The November 3 US presidential election is boiling down to a handful of key states that will decide the race between Democrat Joe Biden and President Donald Trump.
Trump carved a narrow path to victory in 2016 by winning the battleground states of Florida, Pennsylvania, Michigan, North Carolina, Wisconsin and Arizona.
This time polls have him behind in all six — albeit by narrow margins in some.
Trump also trails by a slim margin in three other states he won in 2016 — Georgia, Iowa and Ohio, according to an average of state polls by the website RealClearPolitics (RCP).
Here is a look at some of the key states:
Biden’s birth state is the largest at play in the Rust Belt, a north-central region marked by decades of industrial decline.
Trump volunteers are swarming the state, including city suburbs where they are canvassing door-to-door.
On the Democratic side, former president Barack Obama is to make his first appearance on the campaign trail on Wednesday at an event in Philadelphia for his former vice president.
Pennsylvania’s big cities will vote heavily for Biden, while its rural west and conservative central regions are committed to Trump. Its suburbs and northeast will be critical.
RCP average: Biden leads by 5.6 percentage points.
Michigan narrowly tipped for Trump in 2016 and is being fiercely contested this year.
Trump has visited the Great Lakes state to argue he is ushering in an American comeback, but voters are concerned about the coronavirus’ impact on the economy and the president’s response to the pandemic.
Democratic Governor Gretchen Whitmer has clashed repeatedly with the president and her enforced lockdowns have angered conservatives.
Gun-toting protestors staged demonstrations outside the state capitol this summer and members of a right-wing group were arrested recently for plotting to kidnap the governor.
RCP: Biden by 7.2
Democrat Hillary Clinton opted against campaigning in America’s dairyland in 2016, and voters punished her for it.
This year Democrats highlighted Wisconsin, locating their national convention there although the gathering moved online over coronavirus concerns.
Trump and Biden have campaigned in the state, while Vice President Mike Pence and Biden running mate Kamala Harris have also visited.
RCP: Biden by 6.3
The largest of the swing states anchors the Sun Belt, the band of states across the US South and Southwest rapidly growing in population, and features agriculture, military industry and large numbers of retirees.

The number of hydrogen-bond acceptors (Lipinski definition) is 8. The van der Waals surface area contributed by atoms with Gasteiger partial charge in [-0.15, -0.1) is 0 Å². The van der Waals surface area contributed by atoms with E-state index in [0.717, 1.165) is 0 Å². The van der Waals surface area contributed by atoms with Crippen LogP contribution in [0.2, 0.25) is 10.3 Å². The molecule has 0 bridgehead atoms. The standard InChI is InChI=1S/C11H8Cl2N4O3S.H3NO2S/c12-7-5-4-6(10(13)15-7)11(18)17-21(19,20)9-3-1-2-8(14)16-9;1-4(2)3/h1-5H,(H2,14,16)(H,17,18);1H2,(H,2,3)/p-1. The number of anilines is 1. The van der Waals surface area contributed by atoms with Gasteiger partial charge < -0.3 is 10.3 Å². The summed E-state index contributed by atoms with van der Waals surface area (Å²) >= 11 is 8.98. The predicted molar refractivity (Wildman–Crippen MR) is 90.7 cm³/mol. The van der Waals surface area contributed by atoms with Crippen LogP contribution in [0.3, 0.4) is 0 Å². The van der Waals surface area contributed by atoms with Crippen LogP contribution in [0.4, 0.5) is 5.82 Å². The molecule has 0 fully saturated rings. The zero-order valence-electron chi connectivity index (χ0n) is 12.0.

Republicans are mounting a fierce defense here, with Democrats accusing them of suppressing the vote, particularly in communities of color.
The state’s huge Latino population will be key, and polls show them aligned with the Democratic ticket less than in 2016.
At the same time, polls show seniors swinging away from Trump because of his handling of the pandemic.
Most experts say Florida is a Trump firewall; if it’s breached, Trump likely loses the White House.
RCP: Biden by 1.4
This traditionally conservative state went to Trump by three points four years ago but both parties acknowledge it is now too close to call.
North Carolina’s governor is a popular Democrat who has won praise for his balanced response to the pandemic.
Republicans based their national convention here, although it ended up being largely online.
RCP: Biden by 2.7
Arizona has been a Republican stronghold for decades, but its electorate is changing, with a growing Latino community and an influx of more liberal Californians.
Conservative voters appreciate Trump’s efforts to restrict immigration and build a wall on the border with Mexico.
But Trump has hurt his prospects by repeatedly denigrating the late senator John McCain, who represented Arizona and still looms large over its politics. McCain’s widow, Cindy McCain, has endorsed Biden.
RCP: Biden by 4.0
Trump won easily in Iowa four years ago, beating Clinton by nearly 10 points, but the race appears close this time in the midwestern farming state.
Trump held a campaign rally in Iowa last week, a sign he is playing defense in a state he had been expected to win.
RCP: Biden by 1.2
A Democrat has not won a presidential race in Georgia since Bill Clinton in 1992 but it has been trending Democratic in recent years.
Trump held a rally in Georgia on Friday, an indication he may be on shaky ground there.
RCP: Biden by 1.2
Ohio, with 18 electoral college votes, is a major prize.
Trump defeated Clinton in Ohio by 8.1 points but polls show a close race this time in the midwestern industrial state.
Biden has visited and touted his role in helping save the US automobile industry when he was vice president.